Robert A. Heinlein
Berkley Publishing Corporation
According to the back of the book:
The Mobile Infantry of the startling twenty-second century attracts young and eager-to-serve Johnnie Rico. He enters basic training as a naive youth who must learn quickly how to cope with every soldier's problems of courage, discipline, and loyalty.
But he barely learns the value of freedom before he finds he must fight for it bravely - in fantastic interplanetary battles against he most incredible adversaries of the future.
Some older science fiction wears well, and some seems incredibly dated. Robert Heinlein has both sorts, but this book is definitely one of the former. Despite the fifty years since it was originally published, I found this story to be as gripping as that of many of the modern authors who write military science fiction such as David Weber.
It rather shows as well in the book itself. The copy I read, well it's been taped together, the cover's battered, and some of the pages are ripped. Obviously a well loved book.
Heinlein has created a very interesting world with some thought-provoking points for the reader in the many lectures on various political systems the characters give. And, what's more, the lectures don't seem out of place in the books, not like something that's been inserted to give the reader information. The fact that they make you think doesn't get in the way of the entertainment value either.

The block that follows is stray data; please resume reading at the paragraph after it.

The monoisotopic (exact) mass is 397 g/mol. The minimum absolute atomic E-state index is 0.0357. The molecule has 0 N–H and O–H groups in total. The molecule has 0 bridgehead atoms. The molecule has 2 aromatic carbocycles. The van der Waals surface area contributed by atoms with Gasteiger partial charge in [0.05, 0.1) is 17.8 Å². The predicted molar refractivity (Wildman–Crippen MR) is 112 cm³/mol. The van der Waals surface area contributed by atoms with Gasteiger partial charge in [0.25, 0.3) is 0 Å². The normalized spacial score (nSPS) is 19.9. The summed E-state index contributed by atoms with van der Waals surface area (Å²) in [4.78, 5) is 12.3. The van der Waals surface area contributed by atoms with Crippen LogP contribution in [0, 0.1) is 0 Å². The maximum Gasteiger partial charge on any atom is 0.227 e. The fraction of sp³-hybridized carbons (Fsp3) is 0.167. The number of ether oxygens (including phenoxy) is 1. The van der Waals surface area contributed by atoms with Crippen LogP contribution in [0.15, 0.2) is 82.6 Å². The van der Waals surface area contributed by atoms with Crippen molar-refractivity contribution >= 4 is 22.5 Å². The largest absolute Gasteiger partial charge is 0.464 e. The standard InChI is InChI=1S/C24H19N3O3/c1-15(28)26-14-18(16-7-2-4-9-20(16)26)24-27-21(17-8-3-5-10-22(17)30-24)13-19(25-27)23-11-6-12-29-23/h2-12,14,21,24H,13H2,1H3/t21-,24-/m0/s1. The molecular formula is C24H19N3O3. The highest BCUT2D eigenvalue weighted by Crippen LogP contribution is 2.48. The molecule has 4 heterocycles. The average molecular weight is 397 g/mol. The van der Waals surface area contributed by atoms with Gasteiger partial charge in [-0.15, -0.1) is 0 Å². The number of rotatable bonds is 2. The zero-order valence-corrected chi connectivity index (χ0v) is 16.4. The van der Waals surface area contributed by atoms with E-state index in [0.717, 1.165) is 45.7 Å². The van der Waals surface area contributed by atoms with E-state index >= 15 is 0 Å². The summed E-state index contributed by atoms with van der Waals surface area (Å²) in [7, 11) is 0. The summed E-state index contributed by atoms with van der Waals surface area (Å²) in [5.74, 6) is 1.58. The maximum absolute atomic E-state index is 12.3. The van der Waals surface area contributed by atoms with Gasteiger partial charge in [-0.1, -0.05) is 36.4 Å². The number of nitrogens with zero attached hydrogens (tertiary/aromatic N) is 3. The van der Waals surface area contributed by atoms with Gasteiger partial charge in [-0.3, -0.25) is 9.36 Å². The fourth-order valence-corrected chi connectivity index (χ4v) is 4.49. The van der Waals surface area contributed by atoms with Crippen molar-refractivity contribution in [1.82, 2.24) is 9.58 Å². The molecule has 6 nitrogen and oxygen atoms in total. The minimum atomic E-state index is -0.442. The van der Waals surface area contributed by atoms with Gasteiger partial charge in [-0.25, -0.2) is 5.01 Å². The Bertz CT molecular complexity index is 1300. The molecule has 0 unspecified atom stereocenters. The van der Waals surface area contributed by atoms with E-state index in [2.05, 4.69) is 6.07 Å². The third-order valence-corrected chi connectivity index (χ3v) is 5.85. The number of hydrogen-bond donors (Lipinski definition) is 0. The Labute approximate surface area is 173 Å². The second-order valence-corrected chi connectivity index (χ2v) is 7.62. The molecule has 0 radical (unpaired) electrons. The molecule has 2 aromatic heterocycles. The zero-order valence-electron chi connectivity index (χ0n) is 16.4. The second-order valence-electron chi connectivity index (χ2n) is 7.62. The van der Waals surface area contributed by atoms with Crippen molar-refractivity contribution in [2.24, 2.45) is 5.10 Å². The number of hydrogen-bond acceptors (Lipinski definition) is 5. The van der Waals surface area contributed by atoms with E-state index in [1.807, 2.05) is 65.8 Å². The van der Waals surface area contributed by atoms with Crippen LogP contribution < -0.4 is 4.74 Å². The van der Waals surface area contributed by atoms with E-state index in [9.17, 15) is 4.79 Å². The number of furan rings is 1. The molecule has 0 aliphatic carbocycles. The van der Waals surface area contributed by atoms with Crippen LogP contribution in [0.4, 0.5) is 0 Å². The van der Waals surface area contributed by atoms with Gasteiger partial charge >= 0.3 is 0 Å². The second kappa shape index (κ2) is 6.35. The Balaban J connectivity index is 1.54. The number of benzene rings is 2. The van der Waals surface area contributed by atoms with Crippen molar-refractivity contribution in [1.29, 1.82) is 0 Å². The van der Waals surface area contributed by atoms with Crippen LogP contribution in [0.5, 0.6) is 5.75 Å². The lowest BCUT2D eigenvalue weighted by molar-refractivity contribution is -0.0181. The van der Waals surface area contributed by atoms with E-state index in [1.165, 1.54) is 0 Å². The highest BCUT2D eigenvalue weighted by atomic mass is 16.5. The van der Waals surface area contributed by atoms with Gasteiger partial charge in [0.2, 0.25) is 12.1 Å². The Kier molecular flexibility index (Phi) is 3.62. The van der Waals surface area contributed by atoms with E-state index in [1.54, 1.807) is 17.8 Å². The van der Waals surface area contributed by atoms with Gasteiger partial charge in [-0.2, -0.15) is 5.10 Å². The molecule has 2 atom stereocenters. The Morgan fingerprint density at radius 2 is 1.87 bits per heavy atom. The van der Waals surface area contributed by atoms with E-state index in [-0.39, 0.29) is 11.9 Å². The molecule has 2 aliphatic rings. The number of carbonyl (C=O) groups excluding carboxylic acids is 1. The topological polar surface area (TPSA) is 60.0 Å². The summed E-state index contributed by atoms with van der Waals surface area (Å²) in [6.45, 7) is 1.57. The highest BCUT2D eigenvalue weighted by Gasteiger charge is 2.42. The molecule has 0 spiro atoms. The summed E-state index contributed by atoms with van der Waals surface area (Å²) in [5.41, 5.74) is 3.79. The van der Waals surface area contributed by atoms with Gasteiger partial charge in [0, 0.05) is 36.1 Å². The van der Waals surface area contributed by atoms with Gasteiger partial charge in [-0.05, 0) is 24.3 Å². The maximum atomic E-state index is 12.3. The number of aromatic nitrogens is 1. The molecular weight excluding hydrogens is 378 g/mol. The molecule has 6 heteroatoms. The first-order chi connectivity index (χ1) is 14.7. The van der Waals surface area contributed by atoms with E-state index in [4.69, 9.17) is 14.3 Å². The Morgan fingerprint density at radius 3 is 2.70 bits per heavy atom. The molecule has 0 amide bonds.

I was reading the book on the bus yesterday and got stopped several times by people wanting to comment on what a great book Starship Troopers was. It definitely fits the mold of 'classic science fiction'.
The plot is a bit typical: Boy reaches the age of adult-hood and enlists in the military against the will of his family... I've read other books following a similar line, but there are some interesting twists in this one.
On the other hand, because of the age of the book (I'm guessing), there are points where it seems very familiar. Perhaps Starship Troopers was part of the inspiration for other authors such as Orson Scott Card (Ender's Game and Anne McCaffrey (the Telepaths series)?
Not a long book, but a good one none-the-less. If you haven't read it and you like classic science-fiction, it's worth giving this one a try. This is a book I still see on bookstore shelves, and I think I can see why. Unlike some of Heinlein's books such as Time Enough For Love (which I will admit that I like a lot), this one is suitable for readers from their early teens on up. The younger readers will probably enjoy the adventure, while the political discussions are fodder for the older ones.